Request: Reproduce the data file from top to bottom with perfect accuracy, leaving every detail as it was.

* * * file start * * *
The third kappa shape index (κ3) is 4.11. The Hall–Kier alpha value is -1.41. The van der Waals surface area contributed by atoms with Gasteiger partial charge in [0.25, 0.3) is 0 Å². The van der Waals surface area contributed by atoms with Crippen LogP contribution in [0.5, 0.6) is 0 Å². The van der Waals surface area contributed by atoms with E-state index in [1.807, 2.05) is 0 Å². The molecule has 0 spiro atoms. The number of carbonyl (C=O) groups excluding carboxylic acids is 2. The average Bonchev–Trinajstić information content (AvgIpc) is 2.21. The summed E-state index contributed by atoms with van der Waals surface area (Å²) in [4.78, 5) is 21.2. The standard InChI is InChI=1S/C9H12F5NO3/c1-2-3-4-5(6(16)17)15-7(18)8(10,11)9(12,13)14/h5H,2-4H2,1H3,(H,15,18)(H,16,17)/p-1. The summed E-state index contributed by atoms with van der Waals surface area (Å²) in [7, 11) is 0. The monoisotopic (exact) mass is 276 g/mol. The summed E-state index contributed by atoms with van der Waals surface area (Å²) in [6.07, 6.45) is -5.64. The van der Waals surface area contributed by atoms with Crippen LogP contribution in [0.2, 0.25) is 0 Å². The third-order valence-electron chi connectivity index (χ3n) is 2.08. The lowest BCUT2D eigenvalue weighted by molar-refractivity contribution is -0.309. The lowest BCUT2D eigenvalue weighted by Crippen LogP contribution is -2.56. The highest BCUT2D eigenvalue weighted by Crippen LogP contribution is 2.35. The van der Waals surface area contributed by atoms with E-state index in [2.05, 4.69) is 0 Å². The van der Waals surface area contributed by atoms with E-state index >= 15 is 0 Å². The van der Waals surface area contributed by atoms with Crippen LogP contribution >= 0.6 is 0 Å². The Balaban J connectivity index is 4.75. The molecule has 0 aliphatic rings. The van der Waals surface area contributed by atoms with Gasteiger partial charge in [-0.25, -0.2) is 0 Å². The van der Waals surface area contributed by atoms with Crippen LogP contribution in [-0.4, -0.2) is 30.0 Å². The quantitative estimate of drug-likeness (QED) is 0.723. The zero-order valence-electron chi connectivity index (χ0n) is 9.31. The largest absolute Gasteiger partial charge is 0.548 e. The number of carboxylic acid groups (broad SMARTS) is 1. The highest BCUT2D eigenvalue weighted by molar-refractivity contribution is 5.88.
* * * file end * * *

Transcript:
The third kappa shape index (κ3) is 4.11. The Hall–Kier alpha value is -1.41. The van der Waals surface area contributed by atoms with Gasteiger partial charge in [0.25, 0.3) is 0 Å². The van der Waals surface area contributed by atoms with Crippen LogP contribution in [0.5, 0.6) is 0 Å². The van der Waals surface area contributed by atoms with E-state index in [1.807, 2.05) is 0 Å². The molecule has 0 spiro atoms. The number of carbonyl (C=O) groups excluding carboxylic acids is 2. The average Bonchev–Trinajstić information content (AvgIpc) is 2.21. The summed E-state index contributed by atoms with van der Waals surface area (Å²) in [4.78, 5) is 21.2. The standard InChI is InChI=1S/C9H12F5NO3/c1-2-3-4-5(6(16)17)15-7(18)8(10,11)9(12,13)14/h5H,2-4H2,1H3,(H,15,18)(H,16,17)/p-1. The summed E-state index contributed by atoms with van der Waals surface area (Å²) in [7, 11) is 0. The monoisotopic (exact) mass is 276 g/mol. The summed E-state index contributed by atoms with van der Waals surface area (Å²) in [6.07, 6.45) is -5.64. The van der Waals surface area contributed by atoms with Crippen LogP contribution in [0.2, 0.25) is 0 Å². The third-order valence-electron chi connectivity index (χ3n) is 2.08. The lowest BCUT2D eigenvalue weighted by molar-refractivity contribution is -0.309. The lowest BCUT2D eigenvalue weighted by Crippen LogP contribution is -2.56. The highest BCUT2D eigenvalue weighted by Crippen LogP contribution is 2.35. The van der Waals surface area contributed by atoms with E-state index in [2.05, 4.69) is 0 Å². The van der Waals surface area contributed by atoms with E-state index >= 15 is 0 Å². The van der Waals surface area contributed by atoms with Crippen LogP contribution >= 0.6 is 0 Å². The Balaban J connectivity index is 4.75. The molecule has 0 aliphatic rings. The van der Waals surface area contributed by atoms with Gasteiger partial charge in [-0.25, -0.2) is 0 Å². The van der Waals surface area contributed by atoms with Crippen LogP contribution in [-0.4, -0.2) is 30.0 Å². The quantitative estimate of drug-likeness (QED) is 0.723. The zero-order valence-electron chi connectivity index (χ0n) is 9.31. The largest absolute Gasteiger partial charge is 0.548 e. The number of carboxylic acid groups (broad SMARTS) is 1. The highest BCUT2D eigenvalue weighted by molar-refractivity contribution is 5.88.